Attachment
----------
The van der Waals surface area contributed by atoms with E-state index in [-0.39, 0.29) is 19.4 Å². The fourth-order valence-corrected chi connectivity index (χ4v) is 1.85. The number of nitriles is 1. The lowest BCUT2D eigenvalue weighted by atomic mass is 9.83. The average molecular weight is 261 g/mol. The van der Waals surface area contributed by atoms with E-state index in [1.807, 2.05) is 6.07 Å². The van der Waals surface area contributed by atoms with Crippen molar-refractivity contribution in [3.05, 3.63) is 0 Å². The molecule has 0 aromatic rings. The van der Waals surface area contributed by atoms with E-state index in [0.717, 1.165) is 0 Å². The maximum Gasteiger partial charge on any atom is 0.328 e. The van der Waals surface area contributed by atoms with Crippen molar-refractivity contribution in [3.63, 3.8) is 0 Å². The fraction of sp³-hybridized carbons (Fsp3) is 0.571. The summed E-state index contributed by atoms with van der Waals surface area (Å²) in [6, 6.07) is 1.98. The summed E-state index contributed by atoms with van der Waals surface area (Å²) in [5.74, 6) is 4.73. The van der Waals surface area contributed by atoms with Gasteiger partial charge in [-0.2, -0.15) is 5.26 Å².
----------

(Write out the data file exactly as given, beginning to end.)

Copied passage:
The van der Waals surface area contributed by atoms with E-state index in [-0.39, 0.29) is 19.4 Å². The fourth-order valence-corrected chi connectivity index (χ4v) is 1.85. The number of nitriles is 1. The lowest BCUT2D eigenvalue weighted by atomic mass is 9.83. The average molecular weight is 261 g/mol. The van der Waals surface area contributed by atoms with E-state index in [1.807, 2.05) is 6.07 Å². The van der Waals surface area contributed by atoms with Crippen molar-refractivity contribution in [3.05, 3.63) is 0 Å². The molecule has 0 aromatic rings. The van der Waals surface area contributed by atoms with E-state index in [0.717, 1.165) is 0 Å². The maximum Gasteiger partial charge on any atom is 0.328 e. The van der Waals surface area contributed by atoms with Crippen molar-refractivity contribution in [3.63, 3.8) is 0 Å². The fraction of sp³-hybridized carbons (Fsp3) is 0.571. The summed E-state index contributed by atoms with van der Waals surface area (Å²) in [6, 6.07) is 1.98. The summed E-state index contributed by atoms with van der Waals surface area (Å²) in [5.74, 6) is 4.73. The van der Waals surface area contributed by atoms with Gasteiger partial charge in [-0.2, -0.15) is 5.26 Å².